Mystery - yes, there are pupils with a string of A*s and As at GCSE and A level. It is hard to get a proper perspective though, when you are comparing the results to a very selective grammar. Everything looks fairly rubbish compared to a 100% A* - C pass rate!!

What keeps ambushing me are all the little things I'd idly daydreamed about - buying her uniform, watching her set off with her sister, hearing them compare and moan about the same teachers - that won't be happening.


Top
 Profile  
 
PostPosted: Tue Oct 18, 2011 1:00 pm 
Offline

Joined: Mon Mar 15, 2010 2:45 pm
Posts: 4608
Is DD happy about it - in which case, face it (and I know I'm being very harsh here - I may well feel exactly the same in 6 weeks time :oops: ), it's about you not her!! It will feel better soon. I know from DD not passing a few years ago it feels horrid - almost an embarrassment if people expected her to pass. Indulge yourself a little, and if DD is sad, indulge her!


Top
 Profile  
 
PostPosted: Tue Oct 18, 2011 1:10 pm 
Offline

Joined: Thu Feb 22, 2007 2:29 pm
Posts: 593
Location: Trafford
Overanxious, you are grieving for what might have been and grief takes time to process. It doesn't mean that you won't come out of it with a positive attitude to the comp where DD2 will go, it's just that you aren't in that position yet. I hope you feel better soon and I do understand how you feel.


Top
 Profile  
 
PostPosted: Tue Oct 18, 2011 1:14 pm 
Offline

Joined: Thu Nov 11, 2010 1:52 pm
Posts: 737
DD is in Year 7 at catchment Comp (another 'national average' type school.) I stopped dwelling on it within a few days of getting the news (March 1st for Essex) but surprised myself by having a really big cry after buying her school uniform this summer. Like TraffordMum says, it's a grieving process. We have to rewrite our dreams and that takes time.

I still think DD would have been fine at the Grammar and, yes, she is a bit of a fish out of water at her new school but she's got her own little group of friends and they do their own thing and she certainly seems perfectly happy.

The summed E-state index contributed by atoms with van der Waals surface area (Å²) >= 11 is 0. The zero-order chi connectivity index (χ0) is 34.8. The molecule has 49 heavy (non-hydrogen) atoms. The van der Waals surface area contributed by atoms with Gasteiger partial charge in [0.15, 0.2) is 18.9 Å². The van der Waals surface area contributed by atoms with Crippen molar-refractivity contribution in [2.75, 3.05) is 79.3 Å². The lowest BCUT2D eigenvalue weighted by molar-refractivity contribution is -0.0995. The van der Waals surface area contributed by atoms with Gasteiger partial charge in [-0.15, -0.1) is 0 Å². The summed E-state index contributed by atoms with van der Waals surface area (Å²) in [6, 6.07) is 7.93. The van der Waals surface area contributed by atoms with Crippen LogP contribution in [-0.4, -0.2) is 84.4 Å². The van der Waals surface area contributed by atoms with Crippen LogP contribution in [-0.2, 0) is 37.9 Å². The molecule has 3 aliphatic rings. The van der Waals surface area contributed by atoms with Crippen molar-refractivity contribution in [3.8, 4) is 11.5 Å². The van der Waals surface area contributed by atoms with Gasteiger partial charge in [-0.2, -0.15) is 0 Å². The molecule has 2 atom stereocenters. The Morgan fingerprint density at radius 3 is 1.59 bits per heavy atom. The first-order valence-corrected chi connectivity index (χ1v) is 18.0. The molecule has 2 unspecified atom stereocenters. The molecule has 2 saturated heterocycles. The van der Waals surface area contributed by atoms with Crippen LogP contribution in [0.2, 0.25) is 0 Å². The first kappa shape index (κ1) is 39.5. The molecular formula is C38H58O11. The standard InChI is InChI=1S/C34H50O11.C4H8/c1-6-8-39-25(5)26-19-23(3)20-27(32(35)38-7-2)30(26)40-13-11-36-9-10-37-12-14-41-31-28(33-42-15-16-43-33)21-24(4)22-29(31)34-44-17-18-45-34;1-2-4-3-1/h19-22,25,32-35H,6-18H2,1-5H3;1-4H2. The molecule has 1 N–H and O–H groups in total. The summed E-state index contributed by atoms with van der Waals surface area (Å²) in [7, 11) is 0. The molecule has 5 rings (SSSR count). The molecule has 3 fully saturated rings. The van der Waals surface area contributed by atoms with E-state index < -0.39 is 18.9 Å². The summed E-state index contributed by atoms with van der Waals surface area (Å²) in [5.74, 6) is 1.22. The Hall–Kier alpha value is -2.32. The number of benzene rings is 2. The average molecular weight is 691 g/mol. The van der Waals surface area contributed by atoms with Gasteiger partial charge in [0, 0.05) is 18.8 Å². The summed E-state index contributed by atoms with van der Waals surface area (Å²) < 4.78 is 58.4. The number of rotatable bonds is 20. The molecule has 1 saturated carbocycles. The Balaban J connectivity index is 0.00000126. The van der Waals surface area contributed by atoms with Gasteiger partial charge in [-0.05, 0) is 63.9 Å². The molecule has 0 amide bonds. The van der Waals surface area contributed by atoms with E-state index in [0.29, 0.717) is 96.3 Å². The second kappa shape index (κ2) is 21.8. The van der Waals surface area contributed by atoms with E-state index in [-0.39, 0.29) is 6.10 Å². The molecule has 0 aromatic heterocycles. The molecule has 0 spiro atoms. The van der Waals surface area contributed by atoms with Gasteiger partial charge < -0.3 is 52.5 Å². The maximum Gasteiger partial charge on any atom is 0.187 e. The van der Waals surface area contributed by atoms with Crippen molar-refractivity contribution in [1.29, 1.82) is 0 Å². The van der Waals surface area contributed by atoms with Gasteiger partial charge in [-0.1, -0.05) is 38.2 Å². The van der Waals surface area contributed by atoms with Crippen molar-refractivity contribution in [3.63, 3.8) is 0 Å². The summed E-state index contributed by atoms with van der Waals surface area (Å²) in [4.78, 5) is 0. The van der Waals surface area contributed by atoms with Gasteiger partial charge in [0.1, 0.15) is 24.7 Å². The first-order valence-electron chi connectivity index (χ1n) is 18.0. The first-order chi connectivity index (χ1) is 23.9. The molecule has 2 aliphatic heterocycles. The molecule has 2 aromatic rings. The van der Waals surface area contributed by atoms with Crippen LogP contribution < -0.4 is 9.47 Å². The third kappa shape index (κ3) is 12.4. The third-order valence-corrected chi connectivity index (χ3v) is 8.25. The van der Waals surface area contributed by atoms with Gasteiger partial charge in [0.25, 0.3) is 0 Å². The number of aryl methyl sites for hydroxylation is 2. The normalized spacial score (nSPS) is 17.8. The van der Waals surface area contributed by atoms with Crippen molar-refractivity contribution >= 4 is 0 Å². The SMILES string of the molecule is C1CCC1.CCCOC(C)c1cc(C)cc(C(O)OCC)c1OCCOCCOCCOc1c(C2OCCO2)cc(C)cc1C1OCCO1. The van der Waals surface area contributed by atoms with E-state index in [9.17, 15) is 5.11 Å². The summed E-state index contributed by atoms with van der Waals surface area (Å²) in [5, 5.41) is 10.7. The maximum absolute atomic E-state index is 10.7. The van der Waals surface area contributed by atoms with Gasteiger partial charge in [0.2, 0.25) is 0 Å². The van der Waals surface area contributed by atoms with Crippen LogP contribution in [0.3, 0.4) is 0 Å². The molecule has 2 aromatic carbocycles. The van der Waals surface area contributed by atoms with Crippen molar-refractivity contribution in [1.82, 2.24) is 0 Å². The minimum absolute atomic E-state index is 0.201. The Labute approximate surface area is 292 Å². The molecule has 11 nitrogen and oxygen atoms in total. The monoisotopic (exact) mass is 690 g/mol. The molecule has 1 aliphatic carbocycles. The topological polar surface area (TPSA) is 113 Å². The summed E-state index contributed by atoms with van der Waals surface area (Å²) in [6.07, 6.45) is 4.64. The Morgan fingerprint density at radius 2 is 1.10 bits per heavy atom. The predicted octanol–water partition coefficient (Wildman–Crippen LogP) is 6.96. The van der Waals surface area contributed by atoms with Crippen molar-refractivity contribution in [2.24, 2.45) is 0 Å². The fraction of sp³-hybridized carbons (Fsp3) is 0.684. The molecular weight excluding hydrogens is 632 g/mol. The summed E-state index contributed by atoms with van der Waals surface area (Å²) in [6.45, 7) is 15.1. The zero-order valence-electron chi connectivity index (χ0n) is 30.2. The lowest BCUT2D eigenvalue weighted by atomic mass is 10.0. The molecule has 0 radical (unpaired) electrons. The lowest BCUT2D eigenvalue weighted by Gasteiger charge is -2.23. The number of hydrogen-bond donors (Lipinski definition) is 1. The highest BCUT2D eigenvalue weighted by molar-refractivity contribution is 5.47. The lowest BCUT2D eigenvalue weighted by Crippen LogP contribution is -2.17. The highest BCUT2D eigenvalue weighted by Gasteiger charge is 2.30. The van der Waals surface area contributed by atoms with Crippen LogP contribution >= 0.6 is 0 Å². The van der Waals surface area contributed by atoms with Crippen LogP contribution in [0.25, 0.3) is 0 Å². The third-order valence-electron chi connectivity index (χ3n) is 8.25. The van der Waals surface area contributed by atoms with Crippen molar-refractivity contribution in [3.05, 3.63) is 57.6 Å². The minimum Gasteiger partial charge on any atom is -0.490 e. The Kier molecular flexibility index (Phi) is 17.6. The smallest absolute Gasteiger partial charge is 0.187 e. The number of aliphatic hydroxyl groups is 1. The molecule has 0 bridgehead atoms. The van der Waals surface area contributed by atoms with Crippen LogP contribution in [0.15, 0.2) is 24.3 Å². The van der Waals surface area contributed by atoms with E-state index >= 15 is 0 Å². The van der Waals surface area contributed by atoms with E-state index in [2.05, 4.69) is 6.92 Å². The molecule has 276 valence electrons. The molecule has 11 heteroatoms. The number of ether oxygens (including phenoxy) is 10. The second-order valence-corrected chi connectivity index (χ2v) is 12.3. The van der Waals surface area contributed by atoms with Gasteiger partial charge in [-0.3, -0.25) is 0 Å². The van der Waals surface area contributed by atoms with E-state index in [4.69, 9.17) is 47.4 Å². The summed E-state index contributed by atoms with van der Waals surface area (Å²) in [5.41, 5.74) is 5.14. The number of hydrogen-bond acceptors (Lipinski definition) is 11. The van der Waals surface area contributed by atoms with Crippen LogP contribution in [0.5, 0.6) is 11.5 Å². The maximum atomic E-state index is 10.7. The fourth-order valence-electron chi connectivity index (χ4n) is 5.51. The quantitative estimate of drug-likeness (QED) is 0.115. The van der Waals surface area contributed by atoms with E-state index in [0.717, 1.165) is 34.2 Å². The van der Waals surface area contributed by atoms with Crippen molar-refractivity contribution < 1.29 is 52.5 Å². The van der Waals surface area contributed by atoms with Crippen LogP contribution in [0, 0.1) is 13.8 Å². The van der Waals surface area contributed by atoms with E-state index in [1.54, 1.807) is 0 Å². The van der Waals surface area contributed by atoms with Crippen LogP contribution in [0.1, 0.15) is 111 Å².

Importantly, DD doesn't regret doing the exam (and all the prep that led up to it).

Give yourself time and don't feel guilty about any feelings of anger, grief (or blistering envy) you may have. They are perfectly natural - and will pass.


Top
 Profile  
 
PostPosted: Tue Oct 18, 2011 1:26 pm 
Offline

Joined: Tue Jul 21, 2009 9:56 pm
Posts: 8228
Oh that sounds like a good comp if you've got children with strings of A*. Here in Kent if you fail the 11+ it's a non-selective with all the top end gone, no A*s etc, ujnless you can get into one of the church schools which are a bit more comprehensive.

As the others say, it's a grieving process, but you know your daughter is clever, the 11+ is not perfect, never was.

Still they could end up in the same 6th form, it's easy to switch to a grammar 6th with good predicted GCSEs, or you could appeal each year if you want to.

Isn't the comprehensive uniform as nice? Fewer problems working out whose uniform is whose, and they may never have experienced the same teachers anyway, there are so many teachers at a secondary school.

Oh yes I can understand you feeling sad, I will too when the same thing happens. I don't like them not getting 100% in a spelling test even!! I know you won't let her know though.

Was she keen on the grammar and is putting on a brave face for you?


Top
 Profile  
 
Display posts from previous:  Sort by  
Post new topic Reply to topic  [ 21 posts ]  Go to page 1, 2, 3  Next

All times are UTC


Who is online

Users browsing this forum: No registered users and 1 guest


You cannot post new topics in this forum
You cannot reply to topics in this forum
You cannot edit your posts in this forum
You cannot delete your posts in this forum
You cannot post attachments in this forum

Search for:
Jump to:  
CALL 020 8204 5060
   
Privacy Policy | Refund Policy | Disclaimer | Copyright © 2004 – 2016